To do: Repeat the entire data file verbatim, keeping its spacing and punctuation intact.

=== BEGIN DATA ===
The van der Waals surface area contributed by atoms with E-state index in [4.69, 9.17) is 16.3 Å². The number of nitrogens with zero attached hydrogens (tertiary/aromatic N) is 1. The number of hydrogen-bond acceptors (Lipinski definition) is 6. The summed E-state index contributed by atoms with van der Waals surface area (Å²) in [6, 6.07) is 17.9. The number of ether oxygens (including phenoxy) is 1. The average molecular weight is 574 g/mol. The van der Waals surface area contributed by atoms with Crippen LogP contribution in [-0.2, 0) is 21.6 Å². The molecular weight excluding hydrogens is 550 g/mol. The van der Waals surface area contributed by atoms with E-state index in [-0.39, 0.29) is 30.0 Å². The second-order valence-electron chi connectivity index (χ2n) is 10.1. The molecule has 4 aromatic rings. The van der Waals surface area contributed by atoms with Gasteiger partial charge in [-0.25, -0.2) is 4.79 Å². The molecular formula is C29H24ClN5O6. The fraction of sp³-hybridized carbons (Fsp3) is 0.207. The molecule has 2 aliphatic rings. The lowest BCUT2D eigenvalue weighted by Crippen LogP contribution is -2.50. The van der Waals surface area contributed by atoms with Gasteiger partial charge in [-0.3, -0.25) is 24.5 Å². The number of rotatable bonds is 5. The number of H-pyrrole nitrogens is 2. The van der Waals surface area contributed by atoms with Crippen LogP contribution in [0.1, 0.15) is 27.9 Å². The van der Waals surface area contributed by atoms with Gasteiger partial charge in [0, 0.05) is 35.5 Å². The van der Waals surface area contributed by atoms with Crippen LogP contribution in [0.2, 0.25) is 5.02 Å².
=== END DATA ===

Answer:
The van der Waals surface area contributed by atoms with E-state index in [4.69, 9.17) is 16.3 Å². The number of nitrogens with zero attached hydrogens (tertiary/aromatic N) is 1. The number of hydrogen-bond acceptors (Lipinski definition) is 6. The summed E-state index contributed by atoms with van der Waals surface area (Å²) in [6, 6.07) is 17.9. The number of ether oxygens (including phenoxy) is 1. The average molecular weight is 574 g/mol. The van der Waals surface area contributed by atoms with Crippen LogP contribution in [-0.2, 0) is 21.6 Å². The molecular weight excluding hydrogens is 550 g/mol. The van der Waals surface area contributed by atoms with E-state index in [-0.39, 0.29) is 30.0 Å². The second-order valence-electron chi connectivity index (χ2n) is 10.1. The molecule has 4 aromatic rings. The van der Waals surface area contributed by atoms with Gasteiger partial charge in [-0.25, -0.2) is 4.79 Å². The molecular formula is C29H24ClN5O6. The fraction of sp³-hybridized carbons (Fsp3) is 0.207. The molecule has 2 aliphatic rings. The lowest BCUT2D eigenvalue weighted by Crippen LogP contribution is -2.50. The van der Waals surface area contributed by atoms with Gasteiger partial charge in [-0.3, -0.25) is 24.5 Å². The number of rotatable bonds is 5. The number of H-pyrrole nitrogens is 2. The van der Waals surface area contributed by atoms with Crippen LogP contribution in [0.1, 0.15) is 27.9 Å². The van der Waals surface area contributed by atoms with Gasteiger partial charge in [0, 0.05) is 35.5 Å². The van der Waals surface area contributed by atoms with Crippen LogP contribution in [0.2, 0.25) is 5.02 Å².